Environmentally friendly almonds can still be profitable

almond trees

Utrecht University researchers showed that nature-inclusive farming practices in almond plantations improve biodiversity and ecosystem services by around 25% when compared to conventional management. In a new study they can now conclude that this type of nature-inspired almond production is profitable external link: nature can be restored while making profits.

There is an urgent need for a holistic change in how woody crops in dry lands are managed. Due to climate change and unsustainable land management in olives, almonds and wine production, the European Mediterranean area where almonds are produced is threatened by desertification.

Nature-inclusive practices show improvements within a year

Researchers from the Copernicus Institute of Sustainable Development of Utrecht University investigated how nature-inclusive practices such as restoring understory vegetation and enriching soil with compost change the ecosystem on almond plantations. They showed that already within a year this led to improvement in ecosystem services such as plant biodiversity, carbon stock, soil fertility, and soil microorganism communities.

Compost also improved almond production, and is therefore beneficial for both almond farmers and nature. However, the ecological benefits of restoring the understory vegetation cover resulted in reduced almond production. Despite vegetation cover having lower management costs since the land is not tilled, it still provided lower net revenues for almond farmers compared to the more productive conventional tillage management.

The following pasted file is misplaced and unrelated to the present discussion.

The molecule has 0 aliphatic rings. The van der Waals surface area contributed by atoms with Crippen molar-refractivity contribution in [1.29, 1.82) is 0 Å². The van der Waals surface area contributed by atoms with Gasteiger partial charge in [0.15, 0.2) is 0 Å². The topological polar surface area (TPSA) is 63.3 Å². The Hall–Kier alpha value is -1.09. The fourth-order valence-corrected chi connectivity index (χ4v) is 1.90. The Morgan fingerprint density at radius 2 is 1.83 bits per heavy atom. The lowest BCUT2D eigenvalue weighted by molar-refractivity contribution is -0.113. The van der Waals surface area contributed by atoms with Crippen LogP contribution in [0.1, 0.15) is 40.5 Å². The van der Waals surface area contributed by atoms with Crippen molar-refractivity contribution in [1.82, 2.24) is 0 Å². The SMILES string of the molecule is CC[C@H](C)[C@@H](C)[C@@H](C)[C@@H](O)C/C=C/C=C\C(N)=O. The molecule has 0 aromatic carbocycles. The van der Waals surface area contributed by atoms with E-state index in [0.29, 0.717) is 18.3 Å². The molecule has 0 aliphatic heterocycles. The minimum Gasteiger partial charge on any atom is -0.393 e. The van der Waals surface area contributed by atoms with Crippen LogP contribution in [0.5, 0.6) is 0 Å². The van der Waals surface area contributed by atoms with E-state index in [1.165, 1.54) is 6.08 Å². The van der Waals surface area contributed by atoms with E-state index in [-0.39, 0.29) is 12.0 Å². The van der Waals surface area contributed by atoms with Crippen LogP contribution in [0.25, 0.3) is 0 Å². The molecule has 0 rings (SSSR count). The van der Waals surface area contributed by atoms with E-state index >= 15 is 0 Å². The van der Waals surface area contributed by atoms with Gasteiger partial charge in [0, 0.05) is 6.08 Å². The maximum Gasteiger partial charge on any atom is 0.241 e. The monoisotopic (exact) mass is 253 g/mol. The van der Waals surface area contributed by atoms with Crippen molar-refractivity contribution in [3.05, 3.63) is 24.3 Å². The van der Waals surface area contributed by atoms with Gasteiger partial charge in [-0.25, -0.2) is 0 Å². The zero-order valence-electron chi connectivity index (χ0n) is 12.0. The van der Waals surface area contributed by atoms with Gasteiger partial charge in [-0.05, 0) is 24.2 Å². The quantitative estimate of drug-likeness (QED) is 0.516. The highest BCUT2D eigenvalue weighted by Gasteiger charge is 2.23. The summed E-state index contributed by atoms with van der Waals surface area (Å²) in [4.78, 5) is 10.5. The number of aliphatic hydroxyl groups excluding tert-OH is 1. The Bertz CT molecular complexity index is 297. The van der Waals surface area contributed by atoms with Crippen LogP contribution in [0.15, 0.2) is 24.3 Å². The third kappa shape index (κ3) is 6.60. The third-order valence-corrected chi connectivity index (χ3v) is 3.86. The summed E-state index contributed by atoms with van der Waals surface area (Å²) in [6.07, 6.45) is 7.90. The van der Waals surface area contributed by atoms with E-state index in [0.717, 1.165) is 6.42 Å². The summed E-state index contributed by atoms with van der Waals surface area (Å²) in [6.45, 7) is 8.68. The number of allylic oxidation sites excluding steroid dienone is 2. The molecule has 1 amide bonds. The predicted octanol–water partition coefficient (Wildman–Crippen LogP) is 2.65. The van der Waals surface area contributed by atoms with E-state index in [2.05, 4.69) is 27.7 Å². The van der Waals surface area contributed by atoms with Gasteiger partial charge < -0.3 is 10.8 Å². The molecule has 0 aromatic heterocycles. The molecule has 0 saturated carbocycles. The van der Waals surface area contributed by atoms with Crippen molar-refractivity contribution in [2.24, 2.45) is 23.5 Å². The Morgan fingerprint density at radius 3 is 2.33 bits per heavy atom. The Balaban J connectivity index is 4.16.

Further supporting nature-inclusive almond production

“Price premiums and public subsidies can be used to make nature-inclusive management more profitable and to compensate for loss of earnings compared to conventional management,” say authors Vincent De Leijster, Dr Pita Verweij, Dr René Verburg and Professor Martin Wassen. “Price premiums are currently paid for organic production, and since recently have been paid voluntarily for nature-inclusively produced products. Public subsidies, for example CAP European Greening Payments, could also be used to financially support nature-inclusive practices in almond orchards”. This means that regulations for qualifying for the subsidy need to be adjusted and more compensation than is currently given is needed.

Financially compensating for the delivery of environmental services, such as the storage of carbon or the prevention of erosion, is often proposed as an alternative to compensating for loss of farmer income. This study showed that under the current conditions this does not provide sufficient compensation as the carbon price is too low and Mediterranean soils store relatively little carbon, conclude the authors.

This research contributes to the Future Food hub of Utrecht University’s strategic theme Pathways to Sustainability, as well as to Utrecht University’s Academy of Ecosystem Services.


* = from Utrecht University